HARPSWELL — The Harpswell Heritage Land Trust has its eyes on a property bordering Otter Brook, a freshwater stream that drains the northern part of Harpswell Neck into Ewing Narrows and Harpswell Cove.
And it’s asking the town to help acquire the land.
According to the land trust, Otter Brook is the second-largest freshwater stream in Harpswell, and is an important habitat for shellfish, migratory birds, and other wildlife.
The parcel in question is 29 acres, and is owned by Otter Brook Farms. It contains areas of coastal marsh, freshwater wetlands, forested uplands, and a pond.
“It’s just a beautiful piece of land,” land trust Executive Director Reed Coles said Monday. “It’s an essential element in the … wildlife corridor from Brunswick down into Harpswell Neck, and essential for the water quality of Harpswell Cove.”
Coles said there is a trail running along the brook, and the land trust hopes to build an access path to it from Harpswell Neck Road to help guests enjoy the property.
An appraiser commissioned by the trust valued the property at $225,000. Legal, appraisal, survey, and stewardship costs would bring the full price tag of the project up to $250,000, according to the land trust.
At the Aug. 3 meeting of the Board of Selectmen, Coles asked selectmen to consider allocating $50,000 for the project costs.
He emphasized that the property is part of the Otter Brook focus area, an area identified as a conservation priority in the town’s open space plan.
“This is an opportunity to obtain one of the most important properties” in Harpswell, Coles said.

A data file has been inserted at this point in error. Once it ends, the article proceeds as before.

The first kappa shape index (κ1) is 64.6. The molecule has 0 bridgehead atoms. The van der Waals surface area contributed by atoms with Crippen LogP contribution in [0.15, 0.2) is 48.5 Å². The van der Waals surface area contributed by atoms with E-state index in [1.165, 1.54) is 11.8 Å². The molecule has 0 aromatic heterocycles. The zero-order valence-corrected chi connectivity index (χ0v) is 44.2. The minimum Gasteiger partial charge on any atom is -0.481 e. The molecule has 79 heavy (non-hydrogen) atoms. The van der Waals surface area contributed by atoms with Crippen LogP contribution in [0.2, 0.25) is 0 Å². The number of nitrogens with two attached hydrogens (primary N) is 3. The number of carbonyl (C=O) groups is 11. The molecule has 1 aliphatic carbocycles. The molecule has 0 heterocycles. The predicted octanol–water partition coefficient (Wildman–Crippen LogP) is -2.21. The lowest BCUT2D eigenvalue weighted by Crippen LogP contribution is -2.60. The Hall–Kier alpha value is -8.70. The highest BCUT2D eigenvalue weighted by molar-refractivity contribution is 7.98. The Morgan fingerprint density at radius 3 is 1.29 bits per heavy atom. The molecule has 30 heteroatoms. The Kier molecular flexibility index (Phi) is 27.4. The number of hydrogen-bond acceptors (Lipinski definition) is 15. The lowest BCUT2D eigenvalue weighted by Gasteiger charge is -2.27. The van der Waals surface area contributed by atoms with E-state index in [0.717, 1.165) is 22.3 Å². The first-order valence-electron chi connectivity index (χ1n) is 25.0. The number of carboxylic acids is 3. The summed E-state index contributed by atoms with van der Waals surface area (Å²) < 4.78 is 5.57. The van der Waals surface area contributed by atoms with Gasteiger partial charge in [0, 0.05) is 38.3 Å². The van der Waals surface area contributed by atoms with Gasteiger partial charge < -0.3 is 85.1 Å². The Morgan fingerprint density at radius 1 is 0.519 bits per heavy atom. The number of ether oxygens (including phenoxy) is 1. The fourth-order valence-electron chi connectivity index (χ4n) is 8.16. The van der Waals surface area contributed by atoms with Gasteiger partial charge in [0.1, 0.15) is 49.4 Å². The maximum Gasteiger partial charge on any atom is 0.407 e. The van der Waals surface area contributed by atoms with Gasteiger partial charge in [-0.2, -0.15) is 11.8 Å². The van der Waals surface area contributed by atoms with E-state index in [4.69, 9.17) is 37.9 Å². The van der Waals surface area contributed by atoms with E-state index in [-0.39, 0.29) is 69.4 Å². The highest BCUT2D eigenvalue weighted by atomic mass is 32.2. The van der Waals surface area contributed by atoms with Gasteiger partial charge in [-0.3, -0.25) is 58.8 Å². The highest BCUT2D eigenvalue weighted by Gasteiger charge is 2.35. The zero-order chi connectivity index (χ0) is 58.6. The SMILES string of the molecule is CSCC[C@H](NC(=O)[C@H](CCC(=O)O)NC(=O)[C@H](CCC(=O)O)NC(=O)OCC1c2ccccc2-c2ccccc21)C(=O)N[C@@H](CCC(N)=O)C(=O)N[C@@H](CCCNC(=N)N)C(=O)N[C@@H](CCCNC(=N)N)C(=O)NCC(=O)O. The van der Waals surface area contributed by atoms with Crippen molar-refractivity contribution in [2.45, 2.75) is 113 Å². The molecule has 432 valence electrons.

Donating $50,000, he said, would give Harpswell a “4-to-1 value.”
Reading from the project proposal, he said the new preserve would protect the livelihoods of local fishermen by conserving shellfish and water quality, and support tourism by providing access for hiking, hunting, and bird watching.
Developing the land, Coles said, would be a “dagger in the heart” of the conservation corridor.
Coles said the owner of the property had a “need and intent” to sell the land, and preferred it not be developed.
He also disclosed that one of the property’s owners is a member of the land trust’s board of directors.
“But as a nationally accredited land trust … we have a strict conflict-of-interest policy in place,” he said.
That includes limiting discussion with the seller to only providing information, and banning the board member from discussions of the acquisition and the final vote.
He said the land trust had already used these policies with success when acquiring Little Yarmouth Island in Casco Bay two years ago.
“I can’t see us giving you a quick decision on this,” Selectman Elinor Multer told Coles after his presentation.
Chairman Rick Daniels agreed, saying the board would send the request to the budget advisory committee. “But my personal thoughts on this are positive,” he added.
“That’s all we’re asking,” Coles said. “We’re just asking to enter it into the budget process.”
If the item receives an endorsement from the budget committee, the proposal could go to Town Meeting in March 2016.
Otter Brook is the second-largest freshwater stream in Harpswell. The Harpswell Heritage Land Trust hopes to conserve it by purchasing 29 acres.